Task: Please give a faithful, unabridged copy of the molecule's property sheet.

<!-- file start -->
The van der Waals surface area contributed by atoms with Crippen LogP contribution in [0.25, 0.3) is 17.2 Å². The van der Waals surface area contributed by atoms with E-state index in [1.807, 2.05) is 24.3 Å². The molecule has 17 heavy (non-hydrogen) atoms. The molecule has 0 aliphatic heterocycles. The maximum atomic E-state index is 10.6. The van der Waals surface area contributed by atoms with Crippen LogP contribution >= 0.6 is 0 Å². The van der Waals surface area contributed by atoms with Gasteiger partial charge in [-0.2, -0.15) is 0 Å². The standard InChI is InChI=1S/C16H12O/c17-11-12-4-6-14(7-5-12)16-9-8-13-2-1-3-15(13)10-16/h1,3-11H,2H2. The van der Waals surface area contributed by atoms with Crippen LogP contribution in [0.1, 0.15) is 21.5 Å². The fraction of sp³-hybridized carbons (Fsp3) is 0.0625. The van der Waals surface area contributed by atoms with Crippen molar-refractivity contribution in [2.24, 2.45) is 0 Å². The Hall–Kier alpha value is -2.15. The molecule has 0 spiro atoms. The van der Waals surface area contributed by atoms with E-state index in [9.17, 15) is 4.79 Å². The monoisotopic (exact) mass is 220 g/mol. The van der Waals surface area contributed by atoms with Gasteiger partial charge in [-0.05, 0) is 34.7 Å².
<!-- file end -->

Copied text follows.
The van der Waals surface area contributed by atoms with Crippen LogP contribution in [0.25, 0.3) is 17.2 Å². The van der Waals surface area contributed by atoms with E-state index in [1.807, 2.05) is 24.3 Å². The molecule has 17 heavy (non-hydrogen) atoms. The molecule has 0 aliphatic heterocycles. The maximum atomic E-state index is 10.6. The van der Waals surface area contributed by atoms with Crippen LogP contribution >= 0.6 is 0 Å². The van der Waals surface area contributed by atoms with Gasteiger partial charge in [-0.2, -0.15) is 0 Å². The standard InChI is InChI=1S/C16H12O/c17-11-12-4-6-14(7-5-12)16-9-8-13-2-1-3-15(13)10-16/h1,3-11H,2H2. The van der Waals surface area contributed by atoms with Crippen LogP contribution in [0.1, 0.15) is 21.5 Å². The fraction of sp³-hybridized carbons (Fsp3) is 0.0625. The van der Waals surface area contributed by atoms with Crippen molar-refractivity contribution in [2.24, 2.45) is 0 Å². The Hall–Kier alpha value is -2.15. The molecule has 0 spiro atoms. The van der Waals surface area contributed by atoms with E-state index in [9.17, 15) is 4.79 Å². The monoisotopic (exact) mass is 220 g/mol. The van der Waals surface area contributed by atoms with Gasteiger partial charge in [-0.05, 0) is 34.7 Å².